After an African trucker breakfast of milky, spicy tea, eggs and sausage sweetened with nutmeg, I decided to go horse-back riding. The trail was along the Nile, and it seemed like an appropriate thing to do. I always had Brokeback Mountain kind of fantasies, you know—plaid shirts with snap buttons, belt buckles as big as your head with Holsteins on them, eating beans out of a can and slugging whisky out of the bottle around a fire.
I took a boda to the stables, and my driver quickly stopped beside a horse pulling grass from the other side of the fence. ‘’I have never seen before! Only in picture books in school. It is like a cow!’’ I was stunned that a grown man had never seen a horse in his life. Amazing.
I was greeted by Natalie, who looked very much the part of cowgirl with her dusty cowboy hat low on her brow and faded jeans, naturally distressed by wear, not the marketing minds of Diesel and Rock & Republic. I sat down to fill out a form that asked if I had insurance, my nationality, and “how many times ridden?” I laughed. I asked Natalie, “how many times have I been ridden?”She remained stone-faced, like I imagine Clint Eastwood would as well. “Your form, it says, ‘how many times ridden’—that’s funny.” She wasn’t biting and only clarified in slow English, “how many times have you ridden a horse.” Well, clearly this number was different from my first calculation. She made me write ‘’novice.’’ And I was, my Aunt had horses but we looked at them more than we rode them. And that time in Bahamas with my brother and sister, that was horseback hell as our horses decided to bite each other in the ass and randomly swim in the ocean instead of cantering along the beach like in Club Med commercials.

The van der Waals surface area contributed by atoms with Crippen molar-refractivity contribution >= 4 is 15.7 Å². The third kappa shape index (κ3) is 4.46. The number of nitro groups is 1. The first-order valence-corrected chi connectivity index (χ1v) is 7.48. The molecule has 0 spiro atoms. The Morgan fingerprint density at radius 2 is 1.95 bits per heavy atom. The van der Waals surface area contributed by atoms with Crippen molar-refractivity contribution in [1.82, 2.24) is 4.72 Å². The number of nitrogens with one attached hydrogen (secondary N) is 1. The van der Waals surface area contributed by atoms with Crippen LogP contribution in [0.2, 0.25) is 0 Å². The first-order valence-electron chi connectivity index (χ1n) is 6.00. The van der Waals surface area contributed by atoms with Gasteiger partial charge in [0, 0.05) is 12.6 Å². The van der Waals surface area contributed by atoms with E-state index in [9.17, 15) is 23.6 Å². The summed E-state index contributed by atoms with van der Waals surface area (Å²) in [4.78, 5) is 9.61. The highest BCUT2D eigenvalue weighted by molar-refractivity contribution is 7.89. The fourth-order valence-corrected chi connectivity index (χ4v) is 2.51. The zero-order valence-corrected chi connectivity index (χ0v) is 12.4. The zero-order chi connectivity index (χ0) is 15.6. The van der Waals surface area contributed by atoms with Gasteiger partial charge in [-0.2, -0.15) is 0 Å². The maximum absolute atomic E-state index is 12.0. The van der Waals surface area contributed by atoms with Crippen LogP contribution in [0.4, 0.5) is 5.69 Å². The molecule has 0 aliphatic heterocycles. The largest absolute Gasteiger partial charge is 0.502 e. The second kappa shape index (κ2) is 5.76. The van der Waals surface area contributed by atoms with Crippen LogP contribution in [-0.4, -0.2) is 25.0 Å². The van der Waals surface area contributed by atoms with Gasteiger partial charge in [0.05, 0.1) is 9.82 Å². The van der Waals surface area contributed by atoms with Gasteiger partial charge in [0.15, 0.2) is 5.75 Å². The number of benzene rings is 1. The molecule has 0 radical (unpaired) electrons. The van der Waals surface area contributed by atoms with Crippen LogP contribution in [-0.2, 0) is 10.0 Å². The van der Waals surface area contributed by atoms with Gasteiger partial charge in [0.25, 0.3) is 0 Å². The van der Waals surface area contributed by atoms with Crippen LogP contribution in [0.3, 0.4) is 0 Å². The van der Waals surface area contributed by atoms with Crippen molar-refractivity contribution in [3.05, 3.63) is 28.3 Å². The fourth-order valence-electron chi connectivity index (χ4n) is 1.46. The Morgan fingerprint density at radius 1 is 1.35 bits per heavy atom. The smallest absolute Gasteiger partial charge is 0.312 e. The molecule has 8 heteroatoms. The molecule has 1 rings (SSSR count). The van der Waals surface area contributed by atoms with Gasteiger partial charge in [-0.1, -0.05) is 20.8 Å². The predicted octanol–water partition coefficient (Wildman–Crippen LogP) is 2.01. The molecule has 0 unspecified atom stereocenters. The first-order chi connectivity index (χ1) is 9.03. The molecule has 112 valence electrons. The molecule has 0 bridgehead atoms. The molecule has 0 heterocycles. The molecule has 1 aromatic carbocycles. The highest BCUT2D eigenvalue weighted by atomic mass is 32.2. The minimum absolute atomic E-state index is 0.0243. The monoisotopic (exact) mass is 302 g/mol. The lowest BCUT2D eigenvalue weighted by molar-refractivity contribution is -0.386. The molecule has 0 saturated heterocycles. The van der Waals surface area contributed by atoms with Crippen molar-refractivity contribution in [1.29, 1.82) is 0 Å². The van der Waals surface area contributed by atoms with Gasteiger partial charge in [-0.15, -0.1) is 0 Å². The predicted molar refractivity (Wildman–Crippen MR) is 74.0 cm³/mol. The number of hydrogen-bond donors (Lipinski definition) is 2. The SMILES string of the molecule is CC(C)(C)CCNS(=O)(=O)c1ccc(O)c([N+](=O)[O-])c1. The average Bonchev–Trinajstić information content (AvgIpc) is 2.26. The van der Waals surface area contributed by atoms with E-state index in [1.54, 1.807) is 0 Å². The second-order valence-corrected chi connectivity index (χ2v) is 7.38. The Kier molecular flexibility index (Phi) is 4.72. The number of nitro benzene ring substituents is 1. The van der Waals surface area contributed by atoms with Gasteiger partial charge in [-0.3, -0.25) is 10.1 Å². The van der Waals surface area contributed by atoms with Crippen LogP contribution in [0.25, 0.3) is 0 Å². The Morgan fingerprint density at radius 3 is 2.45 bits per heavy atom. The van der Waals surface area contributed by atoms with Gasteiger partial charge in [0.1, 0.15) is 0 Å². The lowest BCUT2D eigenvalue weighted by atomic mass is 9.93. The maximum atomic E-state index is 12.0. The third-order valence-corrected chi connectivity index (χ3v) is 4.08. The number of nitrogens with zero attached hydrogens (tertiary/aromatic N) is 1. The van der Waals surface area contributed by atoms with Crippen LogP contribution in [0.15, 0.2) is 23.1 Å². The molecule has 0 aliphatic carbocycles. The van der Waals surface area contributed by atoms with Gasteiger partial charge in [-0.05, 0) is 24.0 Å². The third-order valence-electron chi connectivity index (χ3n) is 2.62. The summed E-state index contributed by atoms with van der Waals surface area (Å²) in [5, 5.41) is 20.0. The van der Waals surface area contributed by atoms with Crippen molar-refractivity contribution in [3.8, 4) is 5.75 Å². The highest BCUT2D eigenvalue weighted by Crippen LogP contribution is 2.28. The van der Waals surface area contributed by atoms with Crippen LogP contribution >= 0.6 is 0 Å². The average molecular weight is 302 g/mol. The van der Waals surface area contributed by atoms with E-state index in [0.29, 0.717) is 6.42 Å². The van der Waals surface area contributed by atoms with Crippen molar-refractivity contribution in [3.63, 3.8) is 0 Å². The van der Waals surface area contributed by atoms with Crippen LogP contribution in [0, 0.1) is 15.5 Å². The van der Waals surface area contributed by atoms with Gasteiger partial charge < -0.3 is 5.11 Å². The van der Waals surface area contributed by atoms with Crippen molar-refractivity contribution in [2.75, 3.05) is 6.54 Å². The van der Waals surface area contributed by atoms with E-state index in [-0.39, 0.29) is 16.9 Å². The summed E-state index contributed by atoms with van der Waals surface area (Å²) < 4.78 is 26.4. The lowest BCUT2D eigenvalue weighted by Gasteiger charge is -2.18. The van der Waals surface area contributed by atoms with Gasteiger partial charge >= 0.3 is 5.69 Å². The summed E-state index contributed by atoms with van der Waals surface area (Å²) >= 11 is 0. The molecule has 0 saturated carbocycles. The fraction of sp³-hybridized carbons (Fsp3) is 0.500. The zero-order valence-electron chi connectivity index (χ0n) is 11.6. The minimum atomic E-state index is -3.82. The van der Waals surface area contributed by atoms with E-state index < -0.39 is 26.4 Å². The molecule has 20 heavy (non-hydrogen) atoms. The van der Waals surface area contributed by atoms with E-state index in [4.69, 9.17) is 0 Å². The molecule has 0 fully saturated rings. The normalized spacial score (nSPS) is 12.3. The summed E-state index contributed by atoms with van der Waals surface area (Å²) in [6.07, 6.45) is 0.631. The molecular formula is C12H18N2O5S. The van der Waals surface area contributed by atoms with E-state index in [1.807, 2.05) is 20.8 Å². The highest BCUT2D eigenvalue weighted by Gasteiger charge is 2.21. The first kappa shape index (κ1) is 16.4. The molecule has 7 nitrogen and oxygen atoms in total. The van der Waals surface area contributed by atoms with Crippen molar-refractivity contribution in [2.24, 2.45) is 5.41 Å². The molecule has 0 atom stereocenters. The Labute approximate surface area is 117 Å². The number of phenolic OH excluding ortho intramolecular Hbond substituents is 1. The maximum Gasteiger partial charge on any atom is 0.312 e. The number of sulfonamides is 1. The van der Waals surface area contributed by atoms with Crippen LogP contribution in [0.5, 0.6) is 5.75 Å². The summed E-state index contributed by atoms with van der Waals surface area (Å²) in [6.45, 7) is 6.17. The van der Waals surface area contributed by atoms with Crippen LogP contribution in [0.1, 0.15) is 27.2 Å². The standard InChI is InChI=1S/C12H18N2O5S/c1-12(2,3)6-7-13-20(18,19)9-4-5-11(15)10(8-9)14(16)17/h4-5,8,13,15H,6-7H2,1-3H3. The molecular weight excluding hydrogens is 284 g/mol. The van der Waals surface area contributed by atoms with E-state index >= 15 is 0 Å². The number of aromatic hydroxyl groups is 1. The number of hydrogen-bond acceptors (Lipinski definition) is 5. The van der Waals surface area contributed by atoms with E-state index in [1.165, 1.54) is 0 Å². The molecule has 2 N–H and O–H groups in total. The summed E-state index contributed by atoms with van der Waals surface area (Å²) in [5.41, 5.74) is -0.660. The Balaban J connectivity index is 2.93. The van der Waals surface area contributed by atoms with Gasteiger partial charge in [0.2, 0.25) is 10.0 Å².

Natalie introduced me to Tuscany, a 15 hander. I took a horse massage course just last year, but I never sat on the horse, I stayed on the ground, hoping I wouldn’t get hoofed in the shins as I pulled the horse’s tail for a low back traction. I bravely saddled up and came to the instant conclusion that horses are fucking tall! I needed a bigger belt buckle. Instead of a cool cowboy hat a la Eastwood, Natalie gave me a dorky helmet which ruined my Brokeback Mountain fantasy in a second. However, I was happy to be helmeted because now I was having awful visions of Christopher Reeve and Madonna’s tumble. If the Material Girl could break three ribs, a collarbone and her wrist, how could I be invincible?